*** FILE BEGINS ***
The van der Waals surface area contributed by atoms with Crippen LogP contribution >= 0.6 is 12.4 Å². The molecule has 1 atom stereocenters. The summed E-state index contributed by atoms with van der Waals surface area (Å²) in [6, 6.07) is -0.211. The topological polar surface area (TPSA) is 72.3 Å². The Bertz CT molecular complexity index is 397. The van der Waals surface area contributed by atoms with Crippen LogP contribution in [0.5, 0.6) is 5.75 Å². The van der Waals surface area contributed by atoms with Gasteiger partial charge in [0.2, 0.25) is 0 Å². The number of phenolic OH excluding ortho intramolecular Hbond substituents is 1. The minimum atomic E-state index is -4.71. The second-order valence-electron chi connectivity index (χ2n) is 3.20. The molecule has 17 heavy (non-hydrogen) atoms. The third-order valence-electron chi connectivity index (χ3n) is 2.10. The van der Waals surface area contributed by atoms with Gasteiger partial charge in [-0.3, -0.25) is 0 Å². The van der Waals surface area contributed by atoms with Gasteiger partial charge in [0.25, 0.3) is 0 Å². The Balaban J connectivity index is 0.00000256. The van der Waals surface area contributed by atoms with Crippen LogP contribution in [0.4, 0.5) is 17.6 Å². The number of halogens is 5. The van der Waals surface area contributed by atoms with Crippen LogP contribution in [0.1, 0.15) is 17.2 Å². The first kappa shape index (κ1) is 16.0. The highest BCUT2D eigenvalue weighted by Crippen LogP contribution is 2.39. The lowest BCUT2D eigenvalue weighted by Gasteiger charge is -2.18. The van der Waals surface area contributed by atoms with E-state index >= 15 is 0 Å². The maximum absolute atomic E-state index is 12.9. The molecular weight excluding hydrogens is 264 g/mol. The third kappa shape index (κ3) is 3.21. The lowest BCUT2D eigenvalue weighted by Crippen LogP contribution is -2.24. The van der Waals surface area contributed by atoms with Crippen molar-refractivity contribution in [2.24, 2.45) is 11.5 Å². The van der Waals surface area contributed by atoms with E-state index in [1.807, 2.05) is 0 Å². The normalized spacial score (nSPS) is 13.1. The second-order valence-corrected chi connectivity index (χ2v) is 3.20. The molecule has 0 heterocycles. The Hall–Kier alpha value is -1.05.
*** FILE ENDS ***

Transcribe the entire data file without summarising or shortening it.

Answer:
The van der Waals surface area contributed by atoms with Crippen LogP contribution >= 0.6 is 12.4 Å². The molecule has 1 atom stereocenters. The summed E-state index contributed by atoms with van der Waals surface area (Å²) in [6, 6.07) is -0.211. The topological polar surface area (TPSA) is 72.3 Å². The Bertz CT molecular complexity index is 397. The van der Waals surface area contributed by atoms with Crippen LogP contribution in [0.5, 0.6) is 5.75 Å². The van der Waals surface area contributed by atoms with Gasteiger partial charge in [0.2, 0.25) is 0 Å². The number of phenolic OH excluding ortho intramolecular Hbond substituents is 1. The minimum atomic E-state index is -4.71. The second-order valence-electron chi connectivity index (χ2n) is 3.20. The molecule has 17 heavy (non-hydrogen) atoms. The third-order valence-electron chi connectivity index (χ3n) is 2.10. The van der Waals surface area contributed by atoms with Gasteiger partial charge in [-0.3, -0.25) is 0 Å². The van der Waals surface area contributed by atoms with Gasteiger partial charge in [0.25, 0.3) is 0 Å². The Balaban J connectivity index is 0.00000256. The van der Waals surface area contributed by atoms with Crippen LogP contribution in [0.4, 0.5) is 17.6 Å². The number of halogens is 5. The van der Waals surface area contributed by atoms with Crippen LogP contribution in [0.1, 0.15) is 17.2 Å². The first kappa shape index (κ1) is 16.0. The highest BCUT2D eigenvalue weighted by Crippen LogP contribution is 2.39. The lowest BCUT2D eigenvalue weighted by Gasteiger charge is -2.18. The van der Waals surface area contributed by atoms with E-state index >= 15 is 0 Å². The maximum absolute atomic E-state index is 12.9. The molecular weight excluding hydrogens is 264 g/mol. The third kappa shape index (κ3) is 3.21. The lowest BCUT2D eigenvalue weighted by Crippen LogP contribution is -2.24. The van der Waals surface area contributed by atoms with Crippen molar-refractivity contribution in [2.24, 2.45) is 11.5 Å². The van der Waals surface area contributed by atoms with E-state index in [1.807, 2.05) is 0 Å². The normalized spacial score (nSPS) is 13.1. The second-order valence-corrected chi connectivity index (χ2v) is 3.20. The molecule has 0 heterocycles. The Hall–Kier alpha value is -1.05.